Walking is a great way to burn extra calories, but new research suggests you might gain even more benefit if you vary your speed as you stroll.
The new research, from Ohio State University, found that changing your pace could burn up to 20 percent more calories than maintaining a steady stride.
“Most of the existing literature has been on constant-speed walking. This study is a big missing piece,” study co-author Manoj Srinivasan, a professor of mechanical and aerospace engineering, said in a university news release.
“Measuring the metabolic cost of changing speeds is very important, because people don’t live their lives on treadmills and do not walk at constant speeds. We found that changing speeds can increase the [caloric] cost of walking substantially,” Srinivasan explained.
People may also be underestimating the number of calories they burn while walking in daily life or playing sports, the study authors said. The researchers estimated that starting and stopping may account for up to 8 percent of the energy used during normal daily walking. This caloric cost is often not included in calorie-burning estimations, Srinivasan’s group said.
Study lead author Nidhi Seethapathi, added that “walking at any speed costs some energy, but when you’re changing the speed, you’re pressing the gas pedal, so to speak. Changing the kinetic energy of the person requires more work from the legs and that process certainly burns more energy.” Seethapathi is a doctoral fellow in mechanical engineering at the university.
For the study, the researchers measured the metabolic cost, or the number of calories people burned, when they changed their walking speeds. In order to do this they had volunteers change their pace while walking on a treadmill. Although the treadmill remained at a constant speed, the participants alternated between quick steps — to stay at the front of the treadmill belt — and slower steps, which kept them at the back.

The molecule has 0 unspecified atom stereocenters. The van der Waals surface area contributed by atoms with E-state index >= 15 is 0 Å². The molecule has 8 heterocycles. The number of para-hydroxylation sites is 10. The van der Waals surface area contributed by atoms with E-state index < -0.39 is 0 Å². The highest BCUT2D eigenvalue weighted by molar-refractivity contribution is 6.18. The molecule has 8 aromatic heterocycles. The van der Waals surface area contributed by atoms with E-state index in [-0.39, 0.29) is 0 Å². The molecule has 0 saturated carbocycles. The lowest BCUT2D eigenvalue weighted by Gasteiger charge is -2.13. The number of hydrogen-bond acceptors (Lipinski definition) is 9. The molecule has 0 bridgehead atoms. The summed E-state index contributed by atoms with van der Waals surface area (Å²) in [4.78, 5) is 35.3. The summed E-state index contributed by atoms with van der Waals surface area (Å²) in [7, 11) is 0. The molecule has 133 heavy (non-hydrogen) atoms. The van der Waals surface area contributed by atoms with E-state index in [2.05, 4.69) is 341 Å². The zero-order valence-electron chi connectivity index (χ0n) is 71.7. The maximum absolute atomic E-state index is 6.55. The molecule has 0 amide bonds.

The study also showed that people tend to walk more slowly when covering short distances, but they increase their pace if they have to walk farther. The researchers said this could be useful information for physical therapists, because they often measure their patients’ progress by the amount of time it takes them to walk a certain distance.
“What we’ve shown is the distance over which you make them walk matters,” said Seethapathi. “You’ll get different walking speeds for different distances. Some people have been measuring these speeds with relatively short distances, which our results suggest, might be systematically underestimating progress.”
The bottom line, according to the researchers: If you want a bigger calorie burn, walk in a way that feels unnatural to you.
“Just do weird things,” said Srinivasan, who also leads the Movement Lab at Ohio State. “Walk with a backpack, walk with weights on your legs. Walk for a while, then stop and repeat that. Walk in a curve as opposed to a straight line.”
The findings were published in the September issue of the journal Biology Letters.
The U.S. National Institute of Diabetes and Digestive and Kidney Diseases has more on the health benefits of walking.